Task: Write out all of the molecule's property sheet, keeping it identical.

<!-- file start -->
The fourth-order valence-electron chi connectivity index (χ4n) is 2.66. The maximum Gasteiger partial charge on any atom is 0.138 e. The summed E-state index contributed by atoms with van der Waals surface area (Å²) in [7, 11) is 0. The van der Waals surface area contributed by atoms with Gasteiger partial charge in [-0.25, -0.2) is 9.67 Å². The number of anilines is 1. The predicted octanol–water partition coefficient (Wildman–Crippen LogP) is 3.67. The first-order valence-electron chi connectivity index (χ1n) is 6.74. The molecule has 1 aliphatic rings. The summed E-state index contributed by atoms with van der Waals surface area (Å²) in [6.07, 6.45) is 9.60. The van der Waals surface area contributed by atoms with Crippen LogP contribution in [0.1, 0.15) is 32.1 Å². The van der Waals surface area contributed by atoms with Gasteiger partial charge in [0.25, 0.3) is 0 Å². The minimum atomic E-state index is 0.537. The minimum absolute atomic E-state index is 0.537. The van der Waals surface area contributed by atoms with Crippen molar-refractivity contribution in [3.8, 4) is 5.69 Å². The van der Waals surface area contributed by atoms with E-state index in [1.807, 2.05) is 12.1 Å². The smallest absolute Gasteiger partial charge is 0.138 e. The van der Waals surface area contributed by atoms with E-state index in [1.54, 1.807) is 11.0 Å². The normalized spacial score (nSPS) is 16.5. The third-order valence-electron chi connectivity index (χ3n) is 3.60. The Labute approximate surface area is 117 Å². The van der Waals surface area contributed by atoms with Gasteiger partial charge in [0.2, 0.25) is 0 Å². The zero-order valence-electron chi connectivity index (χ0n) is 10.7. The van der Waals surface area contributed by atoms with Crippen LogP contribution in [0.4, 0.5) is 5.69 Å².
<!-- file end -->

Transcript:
The fourth-order valence-electron chi connectivity index (χ4n) is 2.66. The maximum Gasteiger partial charge on any atom is 0.138 e. The summed E-state index contributed by atoms with van der Waals surface area (Å²) in [7, 11) is 0. The van der Waals surface area contributed by atoms with Gasteiger partial charge in [-0.25, -0.2) is 9.67 Å². The number of anilines is 1. The predicted octanol–water partition coefficient (Wildman–Crippen LogP) is 3.67. The first-order valence-electron chi connectivity index (χ1n) is 6.74. The molecule has 1 aliphatic rings. The summed E-state index contributed by atoms with van der Waals surface area (Å²) in [6.07, 6.45) is 9.60. The van der Waals surface area contributed by atoms with Crippen LogP contribution in [0.1, 0.15) is 32.1 Å². The van der Waals surface area contributed by atoms with Gasteiger partial charge in [0.25, 0.3) is 0 Å². The minimum atomic E-state index is 0.537. The minimum absolute atomic E-state index is 0.537. The van der Waals surface area contributed by atoms with Crippen molar-refractivity contribution in [3.8, 4) is 5.69 Å². The van der Waals surface area contributed by atoms with E-state index in [1.807, 2.05) is 12.1 Å². The smallest absolute Gasteiger partial charge is 0.138 e. The van der Waals surface area contributed by atoms with E-state index in [1.54, 1.807) is 11.0 Å². The normalized spacial score (nSPS) is 16.5. The third-order valence-electron chi connectivity index (χ3n) is 3.60. The Labute approximate surface area is 117 Å². The van der Waals surface area contributed by atoms with Gasteiger partial charge in [0.2, 0.25) is 0 Å². The zero-order valence-electron chi connectivity index (χ0n) is 10.7. The van der Waals surface area contributed by atoms with Crippen LogP contribution in [0.4, 0.5) is 5.69 Å².